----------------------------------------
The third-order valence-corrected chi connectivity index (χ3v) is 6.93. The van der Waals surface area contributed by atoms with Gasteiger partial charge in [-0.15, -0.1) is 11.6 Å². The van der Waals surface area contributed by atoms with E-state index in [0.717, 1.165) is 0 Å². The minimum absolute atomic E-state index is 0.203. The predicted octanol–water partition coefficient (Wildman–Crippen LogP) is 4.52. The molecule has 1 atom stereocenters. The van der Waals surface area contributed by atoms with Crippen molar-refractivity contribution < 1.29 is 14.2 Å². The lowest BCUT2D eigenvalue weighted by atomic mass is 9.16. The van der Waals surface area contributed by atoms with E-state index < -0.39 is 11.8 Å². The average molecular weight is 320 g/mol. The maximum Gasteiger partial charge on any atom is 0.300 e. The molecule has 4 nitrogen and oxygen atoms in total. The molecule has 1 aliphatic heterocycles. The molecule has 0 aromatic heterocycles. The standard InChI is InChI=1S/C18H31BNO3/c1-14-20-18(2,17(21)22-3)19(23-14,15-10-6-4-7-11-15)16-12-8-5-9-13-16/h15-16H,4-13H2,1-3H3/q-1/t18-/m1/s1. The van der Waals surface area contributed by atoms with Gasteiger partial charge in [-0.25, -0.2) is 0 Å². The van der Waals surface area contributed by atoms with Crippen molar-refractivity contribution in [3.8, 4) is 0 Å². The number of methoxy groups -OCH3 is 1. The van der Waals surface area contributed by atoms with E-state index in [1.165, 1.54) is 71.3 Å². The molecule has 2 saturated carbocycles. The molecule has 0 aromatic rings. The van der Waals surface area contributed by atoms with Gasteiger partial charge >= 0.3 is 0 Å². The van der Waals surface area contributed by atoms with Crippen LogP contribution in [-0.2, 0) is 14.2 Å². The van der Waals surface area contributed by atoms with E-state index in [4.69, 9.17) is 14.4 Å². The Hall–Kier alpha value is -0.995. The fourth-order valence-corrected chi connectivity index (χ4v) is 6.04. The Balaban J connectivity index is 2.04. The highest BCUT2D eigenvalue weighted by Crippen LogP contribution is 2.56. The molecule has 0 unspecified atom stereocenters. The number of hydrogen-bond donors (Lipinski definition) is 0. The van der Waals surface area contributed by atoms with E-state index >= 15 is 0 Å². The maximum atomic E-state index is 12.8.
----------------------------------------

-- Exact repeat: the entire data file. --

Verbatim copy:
The third-order valence-corrected chi connectivity index (χ3v) is 6.93. The van der Waals surface area contributed by atoms with Gasteiger partial charge in [-0.15, -0.1) is 11.6 Å². The van der Waals surface area contributed by atoms with E-state index in [0.717, 1.165) is 0 Å². The minimum absolute atomic E-state index is 0.203. The predicted octanol–water partition coefficient (Wildman–Crippen LogP) is 4.52. The molecule has 1 atom stereocenters. The van der Waals surface area contributed by atoms with Crippen molar-refractivity contribution < 1.29 is 14.2 Å². The lowest BCUT2D eigenvalue weighted by atomic mass is 9.16. The van der Waals surface area contributed by atoms with E-state index < -0.39 is 11.8 Å². The average molecular weight is 320 g/mol. The maximum Gasteiger partial charge on any atom is 0.300 e. The molecule has 4 nitrogen and oxygen atoms in total. The molecule has 1 aliphatic heterocycles. The molecule has 0 aromatic heterocycles. The standard InChI is InChI=1S/C18H31BNO3/c1-14-20-18(2,17(21)22-3)19(23-14,15-10-6-4-7-11-15)16-12-8-5-9-13-16/h15-16H,4-13H2,1-3H3/q-1/t18-/m1/s1. The van der Waals surface area contributed by atoms with Gasteiger partial charge in [-0.25, -0.2) is 0 Å². The van der Waals surface area contributed by atoms with Crippen molar-refractivity contribution in [3.8, 4) is 0 Å². The number of methoxy groups -OCH3 is 1. The van der Waals surface area contributed by atoms with E-state index in [1.165, 1.54) is 71.3 Å². The molecule has 2 saturated carbocycles. The molecule has 0 aromatic rings. The van der Waals surface area contributed by atoms with Gasteiger partial charge >= 0.3 is 0 Å². The van der Waals surface area contributed by atoms with Crippen LogP contribution in [-0.2, 0) is 14.2 Å². The van der Waals surface area contributed by atoms with E-state index in [4.69, 9.17) is 14.4 Å². The Hall–Kier alpha value is -0.995. The fourth-order valence-corrected chi connectivity index (χ4v) is 6.04. The Balaban J connectivity index is 2.04. The highest BCUT2D eigenvalue weighted by Crippen LogP contribution is 2.56. The molecule has 0 unspecified atom stereocenters. The number of hydrogen-bond donors (Lipinski definition) is 0. The van der Waals surface area contributed by atoms with E-state index >= 15 is 0 Å². The maximum atomic E-state index is 12.8.